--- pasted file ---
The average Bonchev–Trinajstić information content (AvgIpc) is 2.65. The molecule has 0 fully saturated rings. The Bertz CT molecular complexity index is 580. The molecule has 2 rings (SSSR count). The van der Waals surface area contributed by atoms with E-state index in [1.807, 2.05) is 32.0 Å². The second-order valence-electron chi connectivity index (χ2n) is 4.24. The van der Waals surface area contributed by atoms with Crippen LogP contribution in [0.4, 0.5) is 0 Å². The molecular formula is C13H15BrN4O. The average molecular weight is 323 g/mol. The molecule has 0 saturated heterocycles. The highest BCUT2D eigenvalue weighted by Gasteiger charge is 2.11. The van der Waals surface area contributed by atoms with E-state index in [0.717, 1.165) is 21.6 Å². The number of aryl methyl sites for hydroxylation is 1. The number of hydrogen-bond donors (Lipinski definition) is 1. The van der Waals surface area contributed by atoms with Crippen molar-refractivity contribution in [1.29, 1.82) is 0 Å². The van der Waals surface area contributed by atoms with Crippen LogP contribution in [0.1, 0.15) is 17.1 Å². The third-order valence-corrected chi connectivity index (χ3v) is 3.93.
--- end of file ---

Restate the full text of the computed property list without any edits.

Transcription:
The average Bonchev–Trinajstić information content (AvgIpc) is 2.65. The molecule has 0 fully saturated rings. The Bertz CT molecular complexity index is 580. The molecule has 2 rings (SSSR count). The van der Waals surface area contributed by atoms with E-state index in [1.807, 2.05) is 32.0 Å². The second-order valence-electron chi connectivity index (χ2n) is 4.24. The van der Waals surface area contributed by atoms with Crippen LogP contribution in [0.4, 0.5) is 0 Å². The molecular formula is C13H15BrN4O. The average molecular weight is 323 g/mol. The molecule has 0 saturated heterocycles. The highest BCUT2D eigenvalue weighted by Gasteiger charge is 2.11. The van der Waals surface area contributed by atoms with E-state index in [0.717, 1.165) is 21.6 Å². The number of aryl methyl sites for hydroxylation is 1. The number of hydrogen-bond donors (Lipinski definition) is 1. The van der Waals surface area contributed by atoms with Crippen molar-refractivity contribution in [1.29, 1.82) is 0 Å². The van der Waals surface area contributed by atoms with Crippen LogP contribution in [0.1, 0.15) is 17.1 Å². The third-order valence-corrected chi connectivity index (χ3v) is 3.93.